Carl Morck has a bad attitude. He’s a cop in Copenhagen in 2007. He used to be a top investigator, then he was wounded in an ambush that killed one of his colleagues and permanently disabled another. He lives with the knowledge that even though he was shot, he never drew his own gun and returned fire, and he might have. He might have saved one friend’s life and prevented the crippling of another. Carl Morck will remind readers of a character from an American movie, Clint Eastwood’s Secret Service agent Frank Horrigan from In The Line of Fire.
Horrigan failed to save John F. Kennedy from assassination and carried the guilt with him from that day on. Morck has a similar burden, and he, like Horrigan, becomes gruff and impertinent with his superiors. When he is alone, however, he subjects himself to searing self-examination.
“It was obvious now that he had changed. The furrows around his mouth were deeper, the shadows under his eyes were darker, and his expression showed profound indifference. Carl Morck was no longer himself, the experienced criminal detective who lived and breathed for his work. No longer the tall, elegant man from Jutland who caused eyebrows to raise and lips to part. And what the hell did it matter anyway?”
Work is no longer Morck’s refuge. And he needs one. His ex-wife Vigga left him, then decided to come back and live in the “allotment garden” - a kind of Danish mother-in-law apartment/cottage. “Next she went through a whole series of young lovers, and she had the bad habit of ringing Carl to tell him about them.” Even her college-aged son Jesper can’t stand her. He moves back in with stepdad Carl who already has a renter - the cop needs the money to keep all these people afloat financially.
Carl is in a bad place then a do-gooder politician comes up with an idea for a cold case department to re-evaluate unsolved cases that police from across the country still have active files on. No one wants this job. It will be under the homicide division of the Copenhagen Police. The only thing about the plan that appeals to the Copenhagen homicide police is the budget that the parliament has attached to it: “Not a lot, but enough to keep one man on salary and at the same time pump a couple of million kroner into our own department,” a deputy tells the chief. A dead-end office, a dead-end job. Who better to assign to it than Carl Morck?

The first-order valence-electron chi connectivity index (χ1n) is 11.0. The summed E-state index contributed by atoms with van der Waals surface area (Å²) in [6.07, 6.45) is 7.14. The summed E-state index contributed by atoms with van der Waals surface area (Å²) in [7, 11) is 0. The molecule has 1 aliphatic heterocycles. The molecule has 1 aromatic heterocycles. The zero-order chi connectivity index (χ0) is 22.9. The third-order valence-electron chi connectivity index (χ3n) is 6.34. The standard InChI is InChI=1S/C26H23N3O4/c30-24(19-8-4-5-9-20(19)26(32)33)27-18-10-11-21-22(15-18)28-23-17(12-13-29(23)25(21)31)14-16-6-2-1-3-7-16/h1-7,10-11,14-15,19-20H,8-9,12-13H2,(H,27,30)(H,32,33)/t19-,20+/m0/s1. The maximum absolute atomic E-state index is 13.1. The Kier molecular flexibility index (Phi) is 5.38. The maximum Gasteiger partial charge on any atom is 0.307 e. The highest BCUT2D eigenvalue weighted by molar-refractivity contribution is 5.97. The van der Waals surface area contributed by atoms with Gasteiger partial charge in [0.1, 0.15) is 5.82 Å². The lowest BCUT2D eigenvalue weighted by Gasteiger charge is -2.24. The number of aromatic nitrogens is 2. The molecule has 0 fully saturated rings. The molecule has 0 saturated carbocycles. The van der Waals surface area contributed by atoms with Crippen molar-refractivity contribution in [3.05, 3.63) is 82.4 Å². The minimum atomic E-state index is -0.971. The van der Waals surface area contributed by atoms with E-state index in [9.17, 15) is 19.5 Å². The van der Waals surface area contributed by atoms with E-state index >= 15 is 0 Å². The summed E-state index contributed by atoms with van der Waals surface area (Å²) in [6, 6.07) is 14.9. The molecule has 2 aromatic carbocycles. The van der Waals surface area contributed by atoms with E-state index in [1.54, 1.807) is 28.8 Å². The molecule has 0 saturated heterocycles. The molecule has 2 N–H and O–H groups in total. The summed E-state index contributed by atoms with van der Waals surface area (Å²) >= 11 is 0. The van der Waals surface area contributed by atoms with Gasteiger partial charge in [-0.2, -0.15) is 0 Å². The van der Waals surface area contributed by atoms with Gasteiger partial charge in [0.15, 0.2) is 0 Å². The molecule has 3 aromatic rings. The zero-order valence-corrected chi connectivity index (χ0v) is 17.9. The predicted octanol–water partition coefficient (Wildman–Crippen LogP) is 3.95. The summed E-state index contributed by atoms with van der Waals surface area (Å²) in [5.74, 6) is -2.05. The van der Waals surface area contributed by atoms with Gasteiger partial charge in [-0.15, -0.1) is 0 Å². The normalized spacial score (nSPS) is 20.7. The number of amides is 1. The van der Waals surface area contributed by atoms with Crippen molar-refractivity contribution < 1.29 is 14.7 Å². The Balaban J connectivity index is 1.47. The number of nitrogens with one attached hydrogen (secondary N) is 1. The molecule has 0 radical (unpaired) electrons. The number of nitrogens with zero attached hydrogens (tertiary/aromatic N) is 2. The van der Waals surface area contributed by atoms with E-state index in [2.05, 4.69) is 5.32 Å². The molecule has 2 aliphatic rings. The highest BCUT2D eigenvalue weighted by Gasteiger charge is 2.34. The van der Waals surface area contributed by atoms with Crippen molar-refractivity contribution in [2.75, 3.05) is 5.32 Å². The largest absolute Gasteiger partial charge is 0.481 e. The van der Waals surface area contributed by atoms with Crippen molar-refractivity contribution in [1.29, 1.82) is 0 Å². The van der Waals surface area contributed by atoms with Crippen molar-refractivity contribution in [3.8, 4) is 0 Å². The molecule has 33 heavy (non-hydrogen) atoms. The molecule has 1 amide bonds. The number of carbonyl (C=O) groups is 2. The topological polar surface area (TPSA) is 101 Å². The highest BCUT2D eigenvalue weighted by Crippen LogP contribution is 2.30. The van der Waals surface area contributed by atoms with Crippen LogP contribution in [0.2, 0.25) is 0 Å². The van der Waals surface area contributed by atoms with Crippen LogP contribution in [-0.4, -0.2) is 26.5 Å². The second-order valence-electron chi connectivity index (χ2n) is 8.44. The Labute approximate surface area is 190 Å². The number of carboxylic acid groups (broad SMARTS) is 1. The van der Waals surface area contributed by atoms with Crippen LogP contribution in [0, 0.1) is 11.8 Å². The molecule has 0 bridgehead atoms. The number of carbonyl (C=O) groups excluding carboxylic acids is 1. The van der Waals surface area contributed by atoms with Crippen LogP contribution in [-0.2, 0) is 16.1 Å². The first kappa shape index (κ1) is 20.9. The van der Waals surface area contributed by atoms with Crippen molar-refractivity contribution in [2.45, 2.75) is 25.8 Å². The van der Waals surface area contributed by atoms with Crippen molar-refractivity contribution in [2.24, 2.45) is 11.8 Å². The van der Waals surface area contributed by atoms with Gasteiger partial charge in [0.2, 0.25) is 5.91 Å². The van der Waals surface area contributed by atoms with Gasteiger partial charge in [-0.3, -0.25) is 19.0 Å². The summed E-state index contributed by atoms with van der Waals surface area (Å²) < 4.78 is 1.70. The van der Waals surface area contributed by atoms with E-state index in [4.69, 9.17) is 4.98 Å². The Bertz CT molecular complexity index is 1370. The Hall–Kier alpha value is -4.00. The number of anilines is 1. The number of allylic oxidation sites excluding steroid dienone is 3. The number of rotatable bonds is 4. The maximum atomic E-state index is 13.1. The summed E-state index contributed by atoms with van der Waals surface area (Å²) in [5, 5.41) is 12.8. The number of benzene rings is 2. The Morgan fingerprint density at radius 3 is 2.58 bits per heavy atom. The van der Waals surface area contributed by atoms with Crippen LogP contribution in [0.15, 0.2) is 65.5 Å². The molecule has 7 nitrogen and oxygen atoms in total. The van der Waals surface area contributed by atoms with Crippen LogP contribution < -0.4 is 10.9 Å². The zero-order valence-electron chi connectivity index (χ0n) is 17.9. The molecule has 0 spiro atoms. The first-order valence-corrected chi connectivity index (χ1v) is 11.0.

Morck is unaware that the job is just window dressing so the police department can use the excess money to fund active investigations into Copenhagen’s other crimes: a fire fatality, a rape where the victim died, a gang stabbing, a cyclist murder and more and more. It’s a tough town and the cops are plenty busy. They need more money to fund investigations and they want morose Carl Morck out of their hair. Department Q is born, named for the political party that instigated its founding.
At first Morck is not too interested in the basement office, the desk, the computer, the Moslem man Friday assigned him. There’s a stack of unread cold cases on his desk.
“Carl spent days staring alternately at Google and at the walls in the basement room. He’d made himself familiar ad nauseum with the walk down the hall to the toilet, and realized he felt more rested than ever before. Then he counted off the four hundred and fifty-two paces up to the homicide division on the third floor, which was the domain of his former colleagues. He was going to demand that the workmen finish what they were doing in the basement and hang the door back on its hinges so he would at least have something to slam if so inclined.”
Then he gets interested in a case from 2002. A prominent politician, beautiful Merete Lynggaard, disappeared from a ferry boat without a trace. It was presumed she had fallen overboard and drowned, but no body was ever recovered. Somehow the facts of the case tickle something in the back of Morck’s mind. He becomes interested. At this point the reader is already interested, but suddenly the story tension ratchets up and never relents.
Alder-Olsen is the top crime writer in Denmark. This book shows why. Expertly balancing back story and present tense narrative, Alder-Olsen gives readers an omnipresent view, and they know all the facts as they move through the story at a satisfying pace. All the reader doesn’t know is the ending. It’s a good one. Long before you get there, you’ll develop a fondness for Alder-Olsen’s sharply drawn characters, Morck and his assistant, his ex-wife, the missing Merete, the villains in the story. The plot sidesteps logic in a necessary manner in places, but you hardly notice. The fun in this book is not in arriving at the solution but in getting there. You’ll wish you had another Adler-Olsen to read when you finish The Keeper of Lost Causes. Your wish will be granted in time. Keeper is the first of the “Department Q” series.
THE KEEPER OF LOST CAUSES
By Jussi Adler-Olsen